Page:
Anniversary of the Atomic Bombing of Hiroshima
A Look Back at the Destruction Caused by the A-Bomb
Atomic bomb is dropped on Hiroshima
On this day in 1945, at 8:16 a.m. Japanese time, an American B-29 bomber, the Enola Gay, drops the world’s first atom bomb, over the city of Hiroshima. Approximately 80,000 people are killed as a direct result of the blast, and another 35,000 are injured. At least another 60,000 would be dead by the end of the year from the effects of the fallout.
U.S. President Harry S. Truman, discouraged by the Japanese response to the Potsdam Conference’s demand for unconditional surrender, made the decision to use the atom bomb to end the war in order to prevent what he predicted would be a much greater loss of life were the United States to invade the Japanese mainland. And so on August 5, while a “conventional” bombing of Japan was underway, “Little Boy,” (the nickname for one of two atom bombs available for use against Japan), was loaded onto Lt. Col. Paul W. Tibbets’ plane on Tinian Island in the Marianas. Tibbets’ B-29, named the Enola Gayafter his mother, left the island at 2:45 a.m. on August 6. Five and a half hours later, “Little Boy” was dropped, exploding 1,900 feet over a hospital and unleashing the equivalent of 12,500 tons of TNT. The bomb had several inscriptions scribbled on its shell, one of which read “Greetings to the Emperor from the men of the Indianapolis” (the ship that transported the bomb to the Marianas).
There were 90,000 buildings in Hiroshima before the bomb was dropped; only 28,000 remained after the bombing. Of the city’s 200 doctors before the explosion; only 20 were left alive or capable of working. There were 1,780 nurses before—only 150 remained who were able to tend to the sick and dying.
According to John Hersey’s classic work Hiroshima, the Hiroshima city government had put hundreds of schoolgirls to work clearing fire lanes in the event of incendiary bomb attacks. They were out in the open when the Enola Gay dropped its load.
There were so many spontaneous fires set as a result of the bomb that a crewman of theEnola Gay stopped trying to count them. Another crewman remarked, “It’s pretty terrific. What a relief it worked.”
Enola Gay and Hiroshima
The Enola Gay flew the very first mission targeting a city - Hiroshima – with an atomic bomb. A flight log for the Enola Gay on its journey to Hiroshima was kept by the co-pilot Robert A Lewis. The following are extracts from it.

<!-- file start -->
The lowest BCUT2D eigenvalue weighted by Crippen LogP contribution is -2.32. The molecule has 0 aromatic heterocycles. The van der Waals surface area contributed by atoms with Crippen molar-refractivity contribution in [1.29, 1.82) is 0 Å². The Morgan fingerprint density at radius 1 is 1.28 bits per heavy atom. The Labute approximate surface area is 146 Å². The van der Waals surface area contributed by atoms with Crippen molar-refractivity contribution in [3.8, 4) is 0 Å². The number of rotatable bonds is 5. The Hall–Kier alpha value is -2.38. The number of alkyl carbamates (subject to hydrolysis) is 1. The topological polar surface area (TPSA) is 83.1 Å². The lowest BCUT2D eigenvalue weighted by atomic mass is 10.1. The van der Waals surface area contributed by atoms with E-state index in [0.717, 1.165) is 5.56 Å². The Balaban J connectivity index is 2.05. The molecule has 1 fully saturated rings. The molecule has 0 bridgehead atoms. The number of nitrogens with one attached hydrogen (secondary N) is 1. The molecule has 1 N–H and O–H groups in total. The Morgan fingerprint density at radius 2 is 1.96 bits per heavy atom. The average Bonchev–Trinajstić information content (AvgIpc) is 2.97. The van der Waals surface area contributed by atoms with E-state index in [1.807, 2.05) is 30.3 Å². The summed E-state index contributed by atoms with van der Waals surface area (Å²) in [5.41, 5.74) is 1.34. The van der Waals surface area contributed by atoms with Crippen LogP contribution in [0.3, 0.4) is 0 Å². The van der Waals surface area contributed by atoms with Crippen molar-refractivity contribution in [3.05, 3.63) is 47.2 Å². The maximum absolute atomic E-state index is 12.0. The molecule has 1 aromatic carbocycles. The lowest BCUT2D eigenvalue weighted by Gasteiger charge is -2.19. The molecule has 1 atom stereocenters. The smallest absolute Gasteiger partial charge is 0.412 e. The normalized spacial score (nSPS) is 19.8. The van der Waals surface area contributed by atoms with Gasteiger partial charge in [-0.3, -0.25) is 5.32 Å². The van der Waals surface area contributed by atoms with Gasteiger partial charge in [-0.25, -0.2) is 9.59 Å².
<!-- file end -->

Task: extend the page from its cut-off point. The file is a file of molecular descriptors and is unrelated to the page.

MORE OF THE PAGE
Lewis kept the log as he knew that the mission would be eventful but was not fully aware why it would be as he knew little about the bomb’s explosive power. He knew it was different as did the rest of the crew but they were pilots and bombers not scientists.
“Everyone will be relieved when we have left our bomb and get half way home, or better still all the way home.”"At 07.30 a.m. we are loaded, the bomb is now alive and it’s a funny feeling knowing it’s right in back of you.”
“For the next minute no one knew what to expect. The bombardier and the pilot forgot to put on their dark glasses and therefore witnessed the flash which was terrific.”“The Colonel and I are standing back and are giving the boys what they want. There’ll be a short intermission while we bomb our target.”
“Fifteen seconds after the flash there were two very distinct slaps and that was all the physical effects we felt. We turned the ship so we could observe results and there in front of our eyes was without a doubt the greatest explosion man had ever witnessed. The city was 9/10 covered with smoke and a column of white cloud, which in less than three minutes reached 30,000 feet and then went up to 50,000 feet. I honestly have the feeling of groping for words to explain this or I might say, my God, what have we done? Everyone on the ship is actually dumbstruck, even though we had expected something fierce.”
Facts about the flight:
The Enola Gay left Tinian at 02.45 a.m.
The bomb – Little Boy – was dropped at 08.15 a.m.
Little Boy detonated at 08.16.02 a.m.
At 08.16.17 a.m., the Enola Gay was hit by the first of two shock waves from the bomb.
The bomb aimer was Major Tom Ferebee.
Atomic bombings of Hiroshima and Nagasaki
Tracing Knowledge Notification | Ειδοποίηση Στα ίχνη της Γνώσης
of the original post, out of respect to the source and readers.
Please follow the links for references and more informations.
της πρωτότυπης δημοσίευσης με σεβασμό στην πηγή και στους αναγνώστες.
Παρακαλώ επισκεφθείτε τον σύνδεσμο για περισσότερες πληροφορίες.
History Learning Site
- Hiroshima marks anniversary of atomic bombing (thehimalayantimes.com)
- National › Hiroshima marks 67th anniversary of atomic bombing (japantoday.com)